The Museum of Cadiz was founded in 1970 after the merger of the Provincial Museum of Fine Arts with the Provincial Museum of Archaeology. It is on three floors, archaeology on the ground floor, art on the first, and puppets on the second floor. Entry is free for citizens of the European Union.
The origin of the museum came in 1835, when art was confiscated from a monastery, including paintings by Zurbarán taken from the Charterhouse of Jerez de la Frontera. Other paintings included the works of Murillo and Rubens. The collection grew during the century, due to the city's Academy of Fine Arts which practised romanticism and neoclassicism. In 1877, after a Phoenician sarcophagus was found in the city's shipyard, the Archaeological Museum was founded. However, it was not until 1970 that the two institutes, despite sharing the same building, were merged. From 1980, the architect Javier Feduchi planned a reform of the building in three phases, of which two have been completed.
In addition to the 19th-century pieces, the art museum has received contemporary art from the Junta de Andalucía. Its archaeological section has also received donations, particularly of coins. Despite a range of prehistoric findings from Southern Andalusia, due to local history, it has a lack of artefacts from the Middle Ages. The 'Tía Norica' set of puppets, used at the Carnival of Cádiz, was acquired by the State.References:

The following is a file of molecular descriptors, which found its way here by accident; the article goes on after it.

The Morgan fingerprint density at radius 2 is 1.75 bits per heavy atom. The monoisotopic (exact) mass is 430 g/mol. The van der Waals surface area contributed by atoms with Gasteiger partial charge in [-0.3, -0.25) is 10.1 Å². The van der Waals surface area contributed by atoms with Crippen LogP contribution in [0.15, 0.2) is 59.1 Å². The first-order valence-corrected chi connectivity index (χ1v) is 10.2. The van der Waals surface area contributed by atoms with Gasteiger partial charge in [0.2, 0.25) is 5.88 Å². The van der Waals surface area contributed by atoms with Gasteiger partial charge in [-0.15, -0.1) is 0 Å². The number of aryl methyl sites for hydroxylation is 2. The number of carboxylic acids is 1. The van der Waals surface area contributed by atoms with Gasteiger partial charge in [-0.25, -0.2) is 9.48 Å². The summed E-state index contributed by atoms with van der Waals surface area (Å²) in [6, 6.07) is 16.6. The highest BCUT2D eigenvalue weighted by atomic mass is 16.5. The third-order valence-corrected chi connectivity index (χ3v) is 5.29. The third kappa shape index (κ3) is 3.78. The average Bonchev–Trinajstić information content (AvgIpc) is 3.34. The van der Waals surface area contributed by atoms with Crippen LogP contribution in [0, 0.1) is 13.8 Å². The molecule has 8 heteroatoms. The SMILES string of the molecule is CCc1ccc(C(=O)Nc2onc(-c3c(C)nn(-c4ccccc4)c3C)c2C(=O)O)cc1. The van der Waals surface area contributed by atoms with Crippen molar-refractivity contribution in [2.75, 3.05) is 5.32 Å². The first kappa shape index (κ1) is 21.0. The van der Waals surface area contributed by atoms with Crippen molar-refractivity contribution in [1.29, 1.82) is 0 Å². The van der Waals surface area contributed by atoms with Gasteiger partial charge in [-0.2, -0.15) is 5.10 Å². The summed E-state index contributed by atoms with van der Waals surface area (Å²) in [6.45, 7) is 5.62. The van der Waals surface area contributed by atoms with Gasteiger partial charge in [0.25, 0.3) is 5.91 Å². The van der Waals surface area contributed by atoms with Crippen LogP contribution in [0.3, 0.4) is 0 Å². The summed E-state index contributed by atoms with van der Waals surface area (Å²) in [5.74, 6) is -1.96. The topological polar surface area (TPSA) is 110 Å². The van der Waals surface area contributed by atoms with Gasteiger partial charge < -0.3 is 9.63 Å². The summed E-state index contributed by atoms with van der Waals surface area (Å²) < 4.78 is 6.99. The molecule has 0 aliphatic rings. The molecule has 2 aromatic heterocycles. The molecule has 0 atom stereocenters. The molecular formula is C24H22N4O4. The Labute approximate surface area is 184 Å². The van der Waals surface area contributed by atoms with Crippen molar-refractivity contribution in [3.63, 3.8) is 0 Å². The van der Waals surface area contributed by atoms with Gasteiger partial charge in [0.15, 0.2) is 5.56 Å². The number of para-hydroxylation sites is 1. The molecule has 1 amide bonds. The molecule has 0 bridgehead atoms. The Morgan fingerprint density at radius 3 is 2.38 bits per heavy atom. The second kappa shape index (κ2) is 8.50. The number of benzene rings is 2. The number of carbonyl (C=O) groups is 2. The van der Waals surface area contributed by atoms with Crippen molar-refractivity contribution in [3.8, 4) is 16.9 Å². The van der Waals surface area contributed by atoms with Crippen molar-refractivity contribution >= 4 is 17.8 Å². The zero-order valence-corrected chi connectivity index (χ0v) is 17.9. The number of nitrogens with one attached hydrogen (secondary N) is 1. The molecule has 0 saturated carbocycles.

Easter Aquhorthies stone circle, located near Inverurie, is one of the best-preserved examples of a recumbent stone circle, and one of the few that still have their full complement of stones. It consists of a ring of nine stones, eight of which are grey granite and one red jasper. Two more grey granite stones flank a recumbent of red granite flecked with crystals and lines of quartz. The circle is particularly notable for its builders' use of polychromy in the stones, with the reddish ones situated on the SSW side and the grey ones opposite.
The placename Aquhorthies derives from a Scottish Gaelic word meaning 'field of prayer', and may indicate a 'long continuity of sanctity' between the Stone or Bronze Age circle builders and their much later Gaelic successors millennia later. The circle's surroundings were landscaped in the late 19th century, and it sits within a small fenced and walled enclosure. A stone dyke, known as a roundel, was built around the circle some time between 1847 and 1866–7.